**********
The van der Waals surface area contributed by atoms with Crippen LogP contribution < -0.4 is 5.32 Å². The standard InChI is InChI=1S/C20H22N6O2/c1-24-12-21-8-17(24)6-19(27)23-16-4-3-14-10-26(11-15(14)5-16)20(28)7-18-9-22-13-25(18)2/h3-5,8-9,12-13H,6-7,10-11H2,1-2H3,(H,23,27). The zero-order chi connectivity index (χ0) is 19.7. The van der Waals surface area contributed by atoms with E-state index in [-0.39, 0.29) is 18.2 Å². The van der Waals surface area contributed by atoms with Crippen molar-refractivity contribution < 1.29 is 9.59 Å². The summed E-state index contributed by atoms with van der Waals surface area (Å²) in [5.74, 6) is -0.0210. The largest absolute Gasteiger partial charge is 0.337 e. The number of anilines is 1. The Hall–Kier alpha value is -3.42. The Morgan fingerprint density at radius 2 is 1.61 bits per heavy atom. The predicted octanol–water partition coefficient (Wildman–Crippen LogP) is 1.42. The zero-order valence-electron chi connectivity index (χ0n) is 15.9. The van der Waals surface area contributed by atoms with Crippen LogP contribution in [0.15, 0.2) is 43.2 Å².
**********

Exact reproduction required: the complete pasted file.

The van der Waals surface area contributed by atoms with Crippen LogP contribution < -0.4 is 5.32 Å². The standard InChI is InChI=1S/C20H22N6O2/c1-24-12-21-8-17(24)6-19(27)23-16-4-3-14-10-26(11-15(14)5-16)20(28)7-18-9-22-13-25(18)2/h3-5,8-9,12-13H,6-7,10-11H2,1-2H3,(H,23,27). The zero-order chi connectivity index (χ0) is 19.7. The van der Waals surface area contributed by atoms with E-state index in [-0.39, 0.29) is 18.2 Å². The van der Waals surface area contributed by atoms with Crippen molar-refractivity contribution < 1.29 is 9.59 Å². The summed E-state index contributed by atoms with van der Waals surface area (Å²) in [5.74, 6) is -0.0210. The largest absolute Gasteiger partial charge is 0.337 e. The number of anilines is 1. The Hall–Kier alpha value is -3.42. The Morgan fingerprint density at radius 2 is 1.61 bits per heavy atom. The predicted octanol–water partition coefficient (Wildman–Crippen LogP) is 1.42. The zero-order valence-electron chi connectivity index (χ0n) is 15.9. The van der Waals surface area contributed by atoms with Crippen LogP contribution in [0.15, 0.2) is 43.2 Å².